Title: All These Things I've Done (Birthright #1)
Author: Gabrielle Zevin
Publisher: Farrar, Straus and Giroux (Macmillan)
Acquired Via: My Local Library
Release Date: September 6, 2011
In 2083, chocolate and coffee are illegal, paper is hard to find, water is carefully rationed, and New York City is rife with crime and poverty. And yet, for Anya Balanchine, the sixteen-year-old daughter of the city's most notorious (and dead) crime boss, life is fairly routine. It consists of going to school, taking care of her siblings and her dying grandmother, trying to avoid falling in love with the new assistant D.A.'s son, and avoiding her loser ex-boyfriend. That is until her ex is accidently poisoned by the chocolate her family manufactures and the police think she's to blame. Suddenly, Anya finds herself thrust unwillingly into the spotlight--at school, in the news, and most importantly, within her mafia family.
Engrossing and suspenseful, All These Things I've Done is an utterly unique, unputdownable read that blends both the familiar and the fantastic.
My coming across Gabrielle Zevin's Birthright series is a bit of a happy accident. I was trolling around the blogosphere (as I am wont to do), and I happened upon an excerpt of All These Things I've Done. (You can find that excerpt HERE.) I have never had the slightest interest in this book for whatever reason (I don't understand my own taste - I admit it), but I was drawn to the excerpt. I don't know if it's a glitch on my work computer or with Macmillan's website, but a lot of the excerpt is blacked out. I am very nosy by nature, and the blacked out text merely fed my curiosity. I had to find some way to read it, and I did. Surprisingly, I liked what I read very much. I ordered the audiobook from my library and was going to keep it sitting in my car until I finished what I had been reading. However, the other book had to wait because I was already too far invested in All These Things I've Done and Anya, the main character.
I have to tell you, that this book (and series) has been completely character-driven. It's not to say that the world-building isn't adequate and believable - it is - but Anya Balanchine dominates ever aspect of All These Things I've Done. She is narrating incidents that happened to her from what is believed to be far into her own future based on her tone and tense. It is shown in the first chapter that she is burdened with a crappy boyfriend, a dying grandmother, a developmentally-challenged brother, and a younger sister, all in addition to being a mafia crime boss' orphan who is trying really hard to be a good Catholic girl. Anya - "Annie" is faced with the difficulty of determining what is right and what is good, all while trying to protect and take care of her family.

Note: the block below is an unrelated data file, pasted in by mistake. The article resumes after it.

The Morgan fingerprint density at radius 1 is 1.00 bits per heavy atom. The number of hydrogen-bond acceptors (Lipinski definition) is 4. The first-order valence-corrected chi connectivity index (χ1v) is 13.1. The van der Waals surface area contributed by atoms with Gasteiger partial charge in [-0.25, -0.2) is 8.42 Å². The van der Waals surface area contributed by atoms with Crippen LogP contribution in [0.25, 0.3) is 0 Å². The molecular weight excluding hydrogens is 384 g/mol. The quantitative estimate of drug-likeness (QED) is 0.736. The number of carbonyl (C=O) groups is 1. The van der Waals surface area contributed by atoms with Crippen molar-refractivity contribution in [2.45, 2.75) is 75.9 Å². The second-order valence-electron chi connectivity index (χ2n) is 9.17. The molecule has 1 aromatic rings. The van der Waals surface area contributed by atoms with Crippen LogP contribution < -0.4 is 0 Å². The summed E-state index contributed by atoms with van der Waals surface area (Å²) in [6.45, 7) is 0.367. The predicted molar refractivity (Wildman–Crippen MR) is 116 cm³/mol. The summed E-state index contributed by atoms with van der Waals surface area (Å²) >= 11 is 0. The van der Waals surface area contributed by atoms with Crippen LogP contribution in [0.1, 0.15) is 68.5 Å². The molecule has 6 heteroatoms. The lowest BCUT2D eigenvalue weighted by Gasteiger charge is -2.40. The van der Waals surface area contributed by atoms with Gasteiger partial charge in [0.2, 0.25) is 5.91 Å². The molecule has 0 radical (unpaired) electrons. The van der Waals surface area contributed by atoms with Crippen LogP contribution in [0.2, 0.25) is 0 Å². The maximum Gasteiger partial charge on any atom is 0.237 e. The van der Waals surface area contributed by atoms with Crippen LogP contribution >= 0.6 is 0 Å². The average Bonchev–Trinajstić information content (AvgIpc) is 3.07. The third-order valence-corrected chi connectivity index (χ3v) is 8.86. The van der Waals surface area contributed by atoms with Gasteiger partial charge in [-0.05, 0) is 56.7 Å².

It's hard to look down on Annie's family history (being in the mafia) because their illegal activity is things (caffeine and chocolate) that are accepted and embraced at this moment in history. The Balanchine family specializes in chocolate, and it has been illegal in the United States for quite some time. When the illegality of something that is enjoyed by the current majority is the subject at hand, it begs to question why other things are made illegal. Prohibition was brought up a bit in the novel because alcohol consumption is legal and much less age-restricted in All These Things I've Done's future world. Why is alcohol okay and not caffeine or chocolate?
As for the narrator (since this was an audiobook that I listened to after all), I thought Ilyana Kadushin did a fantastic job bringing the story to life. I think she navigated the voices of each character seamlessly and made each of them distinct. She made Anya come across very much as a teenaged girl who had a lot of problems. I will probably search out Kadushin's other narrated works when I'm looking for random audiobooks.
Overall, All These Things I've Done was an addictive treat that was nearly impossible to walk away from. I did not expect to even like this series, but the trilogy just might be one of my favorite reads of the year. If you haven't read All These Things I've Done, it comes with my highest recommendation the next time you're looking for something to read.
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